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LNCAG last won the day on January 3

LNCAG had the most liked content!

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444 Excellent

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  • Rank
    Just Hatched
  • Birthday 11/15/1965


  • Biography
    Vegetarian animal lover. Have had my CAG "Snickers" since 1997, also keep tarantulas, ball python, bearded dragon and a spoiled cat.
    Oh, I should add that I'm Ellen -- just like using LN instead online.


  • Location
    Between the middle of nowhere and the end of the road


  • Interests
    Reading, watching Doctor Who, oil painting, also playing piano and guitar.


  • Occupation
    Social Worker/Case Manager

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3,935 profile views
  1. Got to feel good to get those out!!!
  2. Thank you for the update. I am so glad she got to come home. It certainly sounds like a good report and that your girl is on the mend now. Good luck with the pain meds -- but you've done so much for her, I'm sure the meds will go fine too. Bless her little heart, and again, so glad she's home! Sending a bunch of healing vibes and good wishes to your Matilda!
  3. Is she home or staying at the vet's office? Glad the vet is going to remove them and give her some comfort. Any other feathers affected to be aware of or was it limited to 2? Also, what does the vet think caused this to happen?
  4. Please do let us all know how the vet visit goes. I am kicking myself for not getting more information from you. This thread began like a one-off picked feather to so many other possible issues going on with her. Be sure to let your vet know everything that has happened so he will have more information to go on! Fingers crossed for a good vet report!!!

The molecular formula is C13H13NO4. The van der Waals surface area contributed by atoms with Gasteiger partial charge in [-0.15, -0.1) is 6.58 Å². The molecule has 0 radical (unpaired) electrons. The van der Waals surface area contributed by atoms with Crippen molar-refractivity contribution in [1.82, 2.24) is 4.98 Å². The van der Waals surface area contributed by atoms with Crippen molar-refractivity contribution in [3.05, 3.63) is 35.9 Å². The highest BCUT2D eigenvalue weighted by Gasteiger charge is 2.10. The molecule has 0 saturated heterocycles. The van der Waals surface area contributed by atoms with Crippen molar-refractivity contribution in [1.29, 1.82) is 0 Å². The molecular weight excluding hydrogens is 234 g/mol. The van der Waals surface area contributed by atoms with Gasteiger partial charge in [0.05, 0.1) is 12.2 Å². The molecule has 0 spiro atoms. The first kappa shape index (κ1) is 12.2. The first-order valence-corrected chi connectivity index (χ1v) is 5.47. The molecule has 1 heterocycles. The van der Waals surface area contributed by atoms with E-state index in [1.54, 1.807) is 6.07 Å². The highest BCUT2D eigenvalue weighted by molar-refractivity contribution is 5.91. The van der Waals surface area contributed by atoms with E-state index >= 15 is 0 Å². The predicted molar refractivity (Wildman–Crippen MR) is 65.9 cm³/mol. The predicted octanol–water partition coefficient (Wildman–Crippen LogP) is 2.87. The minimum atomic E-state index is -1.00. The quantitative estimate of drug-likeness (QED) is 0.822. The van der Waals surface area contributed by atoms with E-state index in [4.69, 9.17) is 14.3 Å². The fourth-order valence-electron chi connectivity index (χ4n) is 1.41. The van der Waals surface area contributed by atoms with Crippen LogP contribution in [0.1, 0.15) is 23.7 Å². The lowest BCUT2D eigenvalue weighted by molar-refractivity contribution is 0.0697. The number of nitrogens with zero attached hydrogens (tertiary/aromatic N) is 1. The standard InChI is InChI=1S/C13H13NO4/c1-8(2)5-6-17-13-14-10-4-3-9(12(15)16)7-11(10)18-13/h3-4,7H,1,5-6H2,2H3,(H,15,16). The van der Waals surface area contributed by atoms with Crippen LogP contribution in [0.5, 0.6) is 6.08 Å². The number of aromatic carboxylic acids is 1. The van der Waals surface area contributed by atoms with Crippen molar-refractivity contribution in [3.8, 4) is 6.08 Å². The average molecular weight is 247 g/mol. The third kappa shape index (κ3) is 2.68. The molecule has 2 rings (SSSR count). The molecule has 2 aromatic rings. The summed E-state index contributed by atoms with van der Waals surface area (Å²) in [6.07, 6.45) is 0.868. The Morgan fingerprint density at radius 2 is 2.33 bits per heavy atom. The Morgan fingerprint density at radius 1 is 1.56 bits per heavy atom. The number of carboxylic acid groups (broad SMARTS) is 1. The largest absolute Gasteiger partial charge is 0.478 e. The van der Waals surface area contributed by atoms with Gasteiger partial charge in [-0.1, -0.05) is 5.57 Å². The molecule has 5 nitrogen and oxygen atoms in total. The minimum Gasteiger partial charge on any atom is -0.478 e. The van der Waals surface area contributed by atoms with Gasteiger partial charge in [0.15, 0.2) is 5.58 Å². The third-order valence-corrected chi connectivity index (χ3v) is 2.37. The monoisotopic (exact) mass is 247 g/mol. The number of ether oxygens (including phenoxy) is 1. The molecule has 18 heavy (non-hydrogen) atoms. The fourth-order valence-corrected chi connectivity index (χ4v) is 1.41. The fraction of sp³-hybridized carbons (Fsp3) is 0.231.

5. LNCAG

    Vet question

    I wish I had asked more questions in your feather plucking thread! Every time you post there is new relevant information. So, she's moulting, had a run in with a ladder AND there have been changes at home. And she turns out to be a youngster. I'm glad she's going to the vet-- that's a LOT of stuff going on that could influence her feather chewing: from being uncomfortable in her moult, to her possibly trying to repair a feather injury herself, to even a possible behavioural issue with you suddenly not being home all day. And it could be a combo of 2 or all three things going on at on
  6. LNCAG

    Vet question

    Unless the vet advises against it, I stay with my parrots. And when the vet is through, I become the hero. It's a rescue scenario -- mean vet does stuff to this poor little parrot - but -- then her loving wonderful human 'rescues' her from the vet. Can't promise it always works that way, but with my guys, that was nearly always the case. Mine literally clung to me for snuggles after the vet exam, while shooting evil looks at the vet! Your girl should associate most of the bad experience to the vet and the office with strange smells. You will likely be her hero... and if for some reason y
  7. With more information this all makes more sense now. Poor girl. That second feather just didn't sound right to me and definitely changed my view of things. Hope it's just a small injury the vet can sort out quickly. I would definitely give her lots of things to chew on (toys, cardboard, paper, etc.) to distract her so she'll leave her feathers alone to heal. Even after the vet sorts her out, the area will still be irritating/sore for her -- so she'll need lots of distractions so she'll continue to leave the area alone. I truly believe your girl has been trying to heal herself... and